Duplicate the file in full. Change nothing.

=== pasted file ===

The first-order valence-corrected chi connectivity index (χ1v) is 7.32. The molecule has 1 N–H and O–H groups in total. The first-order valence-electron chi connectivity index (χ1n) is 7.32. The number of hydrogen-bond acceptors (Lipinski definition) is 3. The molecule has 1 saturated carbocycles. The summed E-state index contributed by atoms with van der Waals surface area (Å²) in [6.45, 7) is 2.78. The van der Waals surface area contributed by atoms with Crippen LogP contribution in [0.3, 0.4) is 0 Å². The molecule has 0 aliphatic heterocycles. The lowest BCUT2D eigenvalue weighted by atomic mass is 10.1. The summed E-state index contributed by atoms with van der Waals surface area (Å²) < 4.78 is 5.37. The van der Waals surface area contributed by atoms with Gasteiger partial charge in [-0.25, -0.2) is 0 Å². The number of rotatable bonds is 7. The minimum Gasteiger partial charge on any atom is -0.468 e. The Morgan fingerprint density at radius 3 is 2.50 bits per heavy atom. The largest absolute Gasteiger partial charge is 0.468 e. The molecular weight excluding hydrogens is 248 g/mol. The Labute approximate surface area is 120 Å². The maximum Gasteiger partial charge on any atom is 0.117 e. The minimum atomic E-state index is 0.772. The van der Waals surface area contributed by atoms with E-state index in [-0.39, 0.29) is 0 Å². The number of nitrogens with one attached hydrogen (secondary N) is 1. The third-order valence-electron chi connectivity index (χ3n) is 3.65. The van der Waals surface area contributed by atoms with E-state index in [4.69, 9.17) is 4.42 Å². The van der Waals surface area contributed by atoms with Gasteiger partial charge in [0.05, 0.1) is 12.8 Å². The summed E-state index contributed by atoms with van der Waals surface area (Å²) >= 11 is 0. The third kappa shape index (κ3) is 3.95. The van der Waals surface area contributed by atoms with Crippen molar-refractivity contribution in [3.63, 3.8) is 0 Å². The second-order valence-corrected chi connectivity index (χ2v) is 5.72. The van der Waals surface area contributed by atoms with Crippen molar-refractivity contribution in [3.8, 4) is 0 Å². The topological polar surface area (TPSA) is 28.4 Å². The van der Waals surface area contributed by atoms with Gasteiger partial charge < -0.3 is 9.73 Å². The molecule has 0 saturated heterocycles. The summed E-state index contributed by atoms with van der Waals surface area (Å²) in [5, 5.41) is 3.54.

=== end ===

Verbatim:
The first-order valence-corrected chi connectivity index (χ1v) is 7.32. The molecule has 1 N–H and O–H groups in total. The first-order valence-electron chi connectivity index (χ1n) is 7.32. The number of hydrogen-bond acceptors (Lipinski definition) is 3. The molecule has 1 saturated carbocycles. The summed E-state index contributed by atoms with van der Waals surface area (Å²) in [6.45, 7) is 2.78. The van der Waals surface area contributed by atoms with Crippen LogP contribution in [0.3, 0.4) is 0 Å². The molecule has 0 aliphatic heterocycles. The lowest BCUT2D eigenvalue weighted by atomic mass is 10.1. The summed E-state index contributed by atoms with van der Waals surface area (Å²) < 4.78 is 5.37. The van der Waals surface area contributed by atoms with Gasteiger partial charge in [-0.25, -0.2) is 0 Å². The number of rotatable bonds is 7. The minimum Gasteiger partial charge on any atom is -0.468 e. The Morgan fingerprint density at radius 3 is 2.50 bits per heavy atom. The largest absolute Gasteiger partial charge is 0.468 e. The molecular weight excluding hydrogens is 248 g/mol. The Labute approximate surface area is 120 Å². The maximum Gasteiger partial charge on any atom is 0.117 e. The minimum atomic E-state index is 0.772. The van der Waals surface area contributed by atoms with E-state index in [-0.39, 0.29) is 0 Å². The number of nitrogens with one attached hydrogen (secondary N) is 1. The third-order valence-electron chi connectivity index (χ3n) is 3.65. The van der Waals surface area contributed by atoms with E-state index in [4.69, 9.17) is 4.42 Å². The van der Waals surface area contributed by atoms with Gasteiger partial charge in [0.05, 0.1) is 12.8 Å². The summed E-state index contributed by atoms with van der Waals surface area (Å²) >= 11 is 0. The third kappa shape index (κ3) is 3.95. The van der Waals surface area contributed by atoms with Crippen molar-refractivity contribution in [3.63, 3.8) is 0 Å². The second-order valence-corrected chi connectivity index (χ2v) is 5.72. The van der Waals surface area contributed by atoms with Crippen molar-refractivity contribution in [3.8, 4) is 0 Å². The topological polar surface area (TPSA) is 28.4 Å². The van der Waals surface area contributed by atoms with Gasteiger partial charge < -0.3 is 9.73 Å². The molecule has 0 saturated heterocycles. The summed E-state index contributed by atoms with van der Waals surface area (Å²) in [5, 5.41) is 3.54.